‘Greedy rail workers’: How the French feel about the latest crippling strikes

As France faced another day of disruptive strikes by rail workers and public service workers on Thursday, the French held very different opinions towards those who were causing the travel chaos.

'Greedy rail workers': How the French feel about the latest crippling strikes
An employee of the French state owned railway company SNCF walks by empty platforms on March 22, 2018 Photo: AFP
A wave of industrial action hit France on Thursday with rail and public service strikes causing headaches for commuters and passengers.
Despite the latest disruption at train stations and airports, French unions hoped the general public would support the action, with Yves Veyrier a spokesman for the union Force Ouvriere telling The Local: “People must understand, this is a last resort and this is about the future of France's public service for everyone.”
But rather than getting the full support of the country they were hoping for, the unions' latest move to pressure the government prompted divided opinions. 
A poll carried out on behalf of French bank Banque française mutualiste, newspaper “L'Obs” and France Inter published on Wednesday showed that 55 percent of the French public were favorable to the March 22nd strikes.
“We are in a country where there has always been sympathy towards strikers,” French historian Stephane Sirot told The Local. “At the moment there's not really a strong hostility towards them but that could change in the coming weeks.”
However a surprising detail was revealed by the poll which showed that in spite of the fact that a small majority supported the strikers, most respondents (six out of ten) also supported most of the planned government reforms which they see as a way to avoid services going downhill. 
There was just one crucial exception — public service reforms. 
Fewer people surveyed (around 50 percent) said they backed the government's planned public service reforms which include drastically cutting the number of civil servants, changing sick pay and increasing the use of contract workers.
However there was less sympathy towards the country's rail workers who were also out on strike on Thursday to protest the government's planned modernisation of the heavily indebted rail sector which includes the controversial move to end the special employment status for cheminots.

In a recent poll some 69 percent agreed that the special employment status of rail workers needs to be reformed.

Another poll revealed that for 58 percent of the public any strikes by rail workers over the planned reforms were “not justified”.

French strikes LATEST: France hit by major travel disruption
Photo: AFP
With the country clearly divided, the split was nowhere more evident than on social media, with many taking to Twitter to voice their views.
In an example of how the public were more sympathetic towards public service workers than rail staff (cheminots) a tweeter named Arnaud wrote:”The French do not support the greedy cheminots because they only defend their statutes and their privileges while all the French support the nursing staff and therefore our #hospitals.”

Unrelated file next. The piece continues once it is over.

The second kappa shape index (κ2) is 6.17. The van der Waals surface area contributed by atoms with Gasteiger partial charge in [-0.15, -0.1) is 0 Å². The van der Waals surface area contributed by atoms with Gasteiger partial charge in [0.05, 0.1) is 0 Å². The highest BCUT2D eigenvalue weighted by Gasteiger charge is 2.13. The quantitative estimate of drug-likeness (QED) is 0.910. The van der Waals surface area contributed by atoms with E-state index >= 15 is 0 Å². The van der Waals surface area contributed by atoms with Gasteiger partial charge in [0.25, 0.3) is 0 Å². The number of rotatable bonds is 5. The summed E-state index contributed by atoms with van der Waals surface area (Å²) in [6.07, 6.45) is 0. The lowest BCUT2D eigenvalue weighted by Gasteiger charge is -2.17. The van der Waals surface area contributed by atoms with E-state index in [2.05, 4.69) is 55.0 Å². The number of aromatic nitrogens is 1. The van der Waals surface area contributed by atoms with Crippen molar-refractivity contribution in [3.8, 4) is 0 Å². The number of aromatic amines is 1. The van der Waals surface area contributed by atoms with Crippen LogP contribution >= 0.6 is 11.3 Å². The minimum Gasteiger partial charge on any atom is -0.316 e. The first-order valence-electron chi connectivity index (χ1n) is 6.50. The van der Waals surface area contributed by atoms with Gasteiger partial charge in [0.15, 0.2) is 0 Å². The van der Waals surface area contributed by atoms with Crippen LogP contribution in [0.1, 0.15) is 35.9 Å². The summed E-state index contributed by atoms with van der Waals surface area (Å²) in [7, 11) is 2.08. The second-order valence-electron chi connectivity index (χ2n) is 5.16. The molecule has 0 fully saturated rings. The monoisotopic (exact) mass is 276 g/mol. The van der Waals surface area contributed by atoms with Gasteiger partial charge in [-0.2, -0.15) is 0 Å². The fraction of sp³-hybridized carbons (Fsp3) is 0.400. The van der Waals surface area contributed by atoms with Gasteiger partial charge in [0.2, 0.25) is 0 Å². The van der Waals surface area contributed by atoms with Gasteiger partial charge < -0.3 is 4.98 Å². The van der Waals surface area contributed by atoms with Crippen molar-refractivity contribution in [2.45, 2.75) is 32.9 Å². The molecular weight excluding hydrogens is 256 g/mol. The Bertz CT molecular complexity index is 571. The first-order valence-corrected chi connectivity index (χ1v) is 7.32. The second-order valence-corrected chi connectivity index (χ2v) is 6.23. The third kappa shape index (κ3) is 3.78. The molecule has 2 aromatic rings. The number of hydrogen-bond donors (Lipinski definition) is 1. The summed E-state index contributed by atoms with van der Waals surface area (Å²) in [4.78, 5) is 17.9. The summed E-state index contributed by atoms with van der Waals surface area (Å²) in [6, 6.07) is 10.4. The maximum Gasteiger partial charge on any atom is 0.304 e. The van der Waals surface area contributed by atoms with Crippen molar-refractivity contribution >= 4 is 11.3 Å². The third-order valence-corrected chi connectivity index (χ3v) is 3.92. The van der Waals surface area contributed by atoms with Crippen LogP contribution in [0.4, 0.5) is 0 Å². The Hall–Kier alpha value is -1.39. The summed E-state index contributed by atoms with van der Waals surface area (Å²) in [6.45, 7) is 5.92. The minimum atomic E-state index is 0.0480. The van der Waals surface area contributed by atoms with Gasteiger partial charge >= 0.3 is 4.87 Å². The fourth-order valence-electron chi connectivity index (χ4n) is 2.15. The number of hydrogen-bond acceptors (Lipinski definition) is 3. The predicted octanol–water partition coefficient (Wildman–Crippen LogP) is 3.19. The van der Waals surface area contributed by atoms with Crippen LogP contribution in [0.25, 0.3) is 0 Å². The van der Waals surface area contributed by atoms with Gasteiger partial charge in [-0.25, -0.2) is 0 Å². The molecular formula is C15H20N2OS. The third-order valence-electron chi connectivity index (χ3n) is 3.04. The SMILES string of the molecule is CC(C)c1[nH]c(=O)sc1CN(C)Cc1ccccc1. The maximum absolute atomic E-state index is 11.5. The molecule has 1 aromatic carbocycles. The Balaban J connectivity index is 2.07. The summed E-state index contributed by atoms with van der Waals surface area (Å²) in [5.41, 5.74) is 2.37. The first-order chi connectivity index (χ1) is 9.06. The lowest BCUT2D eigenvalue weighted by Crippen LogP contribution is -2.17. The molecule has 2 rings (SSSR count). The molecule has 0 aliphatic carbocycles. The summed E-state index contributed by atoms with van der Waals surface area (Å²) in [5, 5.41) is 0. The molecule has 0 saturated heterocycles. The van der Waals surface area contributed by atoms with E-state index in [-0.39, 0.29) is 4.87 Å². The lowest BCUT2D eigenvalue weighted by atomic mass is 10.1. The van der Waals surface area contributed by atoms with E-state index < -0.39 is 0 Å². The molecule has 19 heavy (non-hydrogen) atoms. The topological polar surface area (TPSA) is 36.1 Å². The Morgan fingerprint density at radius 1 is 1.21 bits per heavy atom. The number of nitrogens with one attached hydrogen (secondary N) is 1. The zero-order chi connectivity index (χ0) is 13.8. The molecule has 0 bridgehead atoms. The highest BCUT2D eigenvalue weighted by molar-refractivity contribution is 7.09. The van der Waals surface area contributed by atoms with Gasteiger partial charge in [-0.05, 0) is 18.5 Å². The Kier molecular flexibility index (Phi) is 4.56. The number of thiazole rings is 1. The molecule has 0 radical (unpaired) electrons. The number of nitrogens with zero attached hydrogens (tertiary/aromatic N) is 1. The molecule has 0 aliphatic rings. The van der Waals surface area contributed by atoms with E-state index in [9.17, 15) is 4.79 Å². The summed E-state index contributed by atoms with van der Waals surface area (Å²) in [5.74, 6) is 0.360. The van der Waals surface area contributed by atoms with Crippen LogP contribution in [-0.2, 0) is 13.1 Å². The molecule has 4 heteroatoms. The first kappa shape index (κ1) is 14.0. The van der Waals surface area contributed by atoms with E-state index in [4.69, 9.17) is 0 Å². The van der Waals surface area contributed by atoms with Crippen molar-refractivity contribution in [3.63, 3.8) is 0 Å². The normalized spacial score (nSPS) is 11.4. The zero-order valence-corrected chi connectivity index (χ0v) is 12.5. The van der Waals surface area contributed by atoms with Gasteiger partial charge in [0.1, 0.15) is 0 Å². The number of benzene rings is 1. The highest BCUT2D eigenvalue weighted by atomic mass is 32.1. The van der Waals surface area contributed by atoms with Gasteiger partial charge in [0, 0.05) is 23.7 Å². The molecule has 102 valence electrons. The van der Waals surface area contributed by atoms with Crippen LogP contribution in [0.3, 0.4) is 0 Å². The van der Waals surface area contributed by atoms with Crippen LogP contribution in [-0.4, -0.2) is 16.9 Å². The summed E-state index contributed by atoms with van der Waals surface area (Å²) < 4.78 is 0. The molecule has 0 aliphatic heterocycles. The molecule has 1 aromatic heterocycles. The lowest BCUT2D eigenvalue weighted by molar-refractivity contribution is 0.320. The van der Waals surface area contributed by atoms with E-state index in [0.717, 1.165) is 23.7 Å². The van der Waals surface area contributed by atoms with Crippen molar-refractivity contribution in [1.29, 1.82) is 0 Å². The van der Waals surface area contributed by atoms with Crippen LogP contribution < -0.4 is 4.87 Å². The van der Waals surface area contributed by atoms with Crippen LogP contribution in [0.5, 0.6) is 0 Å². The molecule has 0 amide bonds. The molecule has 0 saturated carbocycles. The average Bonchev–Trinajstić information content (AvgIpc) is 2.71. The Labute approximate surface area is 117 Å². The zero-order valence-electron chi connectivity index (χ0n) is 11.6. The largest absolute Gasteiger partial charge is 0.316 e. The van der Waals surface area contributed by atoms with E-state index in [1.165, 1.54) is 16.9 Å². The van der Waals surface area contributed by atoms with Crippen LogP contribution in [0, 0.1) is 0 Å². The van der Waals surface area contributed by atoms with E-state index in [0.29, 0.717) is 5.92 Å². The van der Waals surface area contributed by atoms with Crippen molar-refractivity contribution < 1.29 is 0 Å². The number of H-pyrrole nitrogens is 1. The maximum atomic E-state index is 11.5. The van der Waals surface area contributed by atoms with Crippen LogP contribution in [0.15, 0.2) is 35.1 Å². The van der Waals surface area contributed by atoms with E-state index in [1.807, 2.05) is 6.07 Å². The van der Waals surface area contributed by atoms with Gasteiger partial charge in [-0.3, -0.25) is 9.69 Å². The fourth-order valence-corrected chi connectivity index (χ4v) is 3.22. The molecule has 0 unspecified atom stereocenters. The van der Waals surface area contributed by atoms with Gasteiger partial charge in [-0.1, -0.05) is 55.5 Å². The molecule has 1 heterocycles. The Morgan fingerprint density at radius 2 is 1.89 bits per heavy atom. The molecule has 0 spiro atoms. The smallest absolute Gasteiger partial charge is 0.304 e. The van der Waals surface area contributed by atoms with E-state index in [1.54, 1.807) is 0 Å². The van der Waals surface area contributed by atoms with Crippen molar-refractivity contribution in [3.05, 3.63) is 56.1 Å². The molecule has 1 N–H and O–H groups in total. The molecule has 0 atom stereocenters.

Meanwhile, others voiced their frustration with the strikers.
“I regret to announce to the strikers that they can't bother me during this #Strike22March or in the future, I can get everywhere on foot hahaha :D. Bravo Macron for reforming this situation and the SNCF in general: frequent delays, more and more accidents and massive debt!” wrote one Twitter user. 

“Dear striker, yes, YOU! Know that I, a business owner, don't have time to go on strike, I don't have the time to waste because I don't have any [time]. I don't have a quarter of the advantages that you have and look at what you're doing. I'm not the sucker, you are.” wrote another. 

Readers of The Local also voiced their frustration over the strikes. 

Others were far more sympathetic towards the cause o rail workers. One person took to Twitter to write: “Traveller who supports rail workers!!! In support of the public services” (see below). 
“The SNCF belongs to the nation! #Strike22March #22March #ISupportTheRailWorkers,” wrote another user. 


And other Twitter users who supported the strike targeted French President Emmanuel Macron directly. 


“How to stop Macron? #Simple #Basic #22March #Strike22March #Togetherinthesocialbattle



French customs officers strike over job cuts

Customs officers across France will walk out on Thursday in protest at job cuts that unions say will “weaken the customs network”.

French customs officers strike over job cuts

The national strike on Thursday, March 10th is expected to lead to delays at ports, airports and on the Eurostar.

The strike, which will include a rally outside the National Assembly building in Paris, was called by the CFDT-Douane and has the support of other unions. 

A work-to-rule protest over pay and conditions by customs officers in 2019, under the shadow of Brexit, led to delays and disruption at airports, as well as ports including Calais and Dunkirk, and on Eurostar trains.

Unions are calling on the government to axe plans to switch responsibility for import duty collection to the Direction Générale des Finances Publiques by 2024, at the cost of 700 customs’ officer jobs – and, according to strikers, tens of billions of euros to State coffers.

“We are asking for the reforms to be stopped, mainly that of the transfer of taxation, which is disorganising the network with the elimination of nearly a thousand jobs,” CFDT-Douane’s secretary general David-Olivier Caron said.

The planned job cuts come after years of restructuring and streamlining that has seen thousands of positions disappear, the unions say, when customs fraud and smuggling is rising because of a lack of resources.